Institute History


Kimjongilia, or “Flower of Kim Jong Il” is the name of a red begonia hybrid, created for the Dear Leader on the occasion of his 46th birthday. It is meant to symbolize wisdom, love, justice, and peace.

The people of North Korea are suffering, and up until now, they have been suffering in silence. Kimjongilia gives them a voice for the first time. Through extensive interviews with refugees who have escaped the secretive Democratic People’s Republic of Korea, commonly known as North Korea, the film brings to light the worst ongoing crime against humanity in the world today.

All of the escapees and defectors interviewed for the film live in Seoul, South Korea. Because they are beyond the reach of the murderously repressive DPRK, they are able to speak freely. The stories they tell are electrifying. Needless to say, they contrast sharply with NK’s official version of itself.

The film consists entirely of the refugees’ own words. There are fourteen defectors and one South Korean humanitarian included, but no outside commentators or reporters. Some of the defectors, including two who were young children at the time of their incarceration, have survived prison camps. They describe the near starvation, forced labor, and random brutality that formed their daily lives. Then there are two former soldiers who spent nearly twenty years each in military service. Their detailing of the conditions within Kim Jong Il’s vaunted two-million-man army is especially
shocking. A shy young woman quietly speaks of the persecution she and her family suffered as Christians in a state with no religious freedom. Another recounts the tragic heroism of her brother who carried her on his back to China to save her life when she fell deathly ill, only to pay with his own.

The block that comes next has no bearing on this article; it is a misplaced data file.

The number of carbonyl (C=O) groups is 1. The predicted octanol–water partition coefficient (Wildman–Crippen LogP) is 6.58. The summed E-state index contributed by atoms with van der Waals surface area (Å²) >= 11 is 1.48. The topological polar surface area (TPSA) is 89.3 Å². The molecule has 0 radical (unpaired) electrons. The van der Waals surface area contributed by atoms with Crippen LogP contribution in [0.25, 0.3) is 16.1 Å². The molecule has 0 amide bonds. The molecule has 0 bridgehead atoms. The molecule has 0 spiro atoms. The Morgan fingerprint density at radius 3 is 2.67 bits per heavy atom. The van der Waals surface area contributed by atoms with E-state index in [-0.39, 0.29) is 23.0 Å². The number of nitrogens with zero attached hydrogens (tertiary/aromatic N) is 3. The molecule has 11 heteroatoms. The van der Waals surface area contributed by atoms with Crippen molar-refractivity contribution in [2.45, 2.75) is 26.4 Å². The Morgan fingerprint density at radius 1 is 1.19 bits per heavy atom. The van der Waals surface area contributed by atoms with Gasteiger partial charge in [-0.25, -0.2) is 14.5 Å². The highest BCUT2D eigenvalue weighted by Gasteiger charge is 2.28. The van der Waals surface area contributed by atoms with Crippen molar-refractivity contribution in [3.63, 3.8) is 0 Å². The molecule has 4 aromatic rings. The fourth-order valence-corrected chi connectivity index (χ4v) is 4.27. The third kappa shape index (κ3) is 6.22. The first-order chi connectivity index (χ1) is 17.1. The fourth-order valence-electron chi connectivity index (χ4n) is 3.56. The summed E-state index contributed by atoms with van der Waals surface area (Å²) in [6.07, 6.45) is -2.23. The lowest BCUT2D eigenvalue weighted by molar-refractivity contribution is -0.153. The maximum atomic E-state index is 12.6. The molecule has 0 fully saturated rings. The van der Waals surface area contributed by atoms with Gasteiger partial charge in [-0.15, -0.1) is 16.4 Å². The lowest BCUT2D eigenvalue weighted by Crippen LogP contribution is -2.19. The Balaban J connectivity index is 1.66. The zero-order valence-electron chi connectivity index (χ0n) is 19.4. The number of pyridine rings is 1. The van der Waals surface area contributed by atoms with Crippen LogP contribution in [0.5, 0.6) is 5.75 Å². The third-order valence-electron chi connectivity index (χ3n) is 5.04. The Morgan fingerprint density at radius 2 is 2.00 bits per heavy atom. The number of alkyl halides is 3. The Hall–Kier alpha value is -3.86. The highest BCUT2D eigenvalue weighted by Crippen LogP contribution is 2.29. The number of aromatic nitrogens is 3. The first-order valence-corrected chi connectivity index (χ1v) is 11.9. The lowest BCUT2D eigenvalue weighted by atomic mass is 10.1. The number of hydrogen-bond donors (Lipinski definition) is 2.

The defectors’ testimony is so powerful, images seem almost (almost!) unnecessary. The film presents the characters as simply as possible. Allusive, abstract images, in particular of two Korean dancers, are used mainly to give the viewer breathing space during emotional moments—a chance to absorb what is being said. Some of the escapees wished to remain hidden, so parts of their faces have been tailored into squares and rectangles. These shapes inform a visual style that balances harsh documents with lyrical poetry, without cluttering the testimonies themselves. In order to convey important background information, such as the history of the Korean War, several short, ironically humorous animations are planned, but have not yet been completed.

In addition to their tales of survival and escape, the North Koreans address subjects such as what they thought of the Great Leader when they were growing up or the perils of China for North Korean refugees. Even amid the devastating stories, there are flashes of humor. The film concludes on notes of anger and hope as these humble heroes share their ideas for changing North Korea and their dreams for the future.


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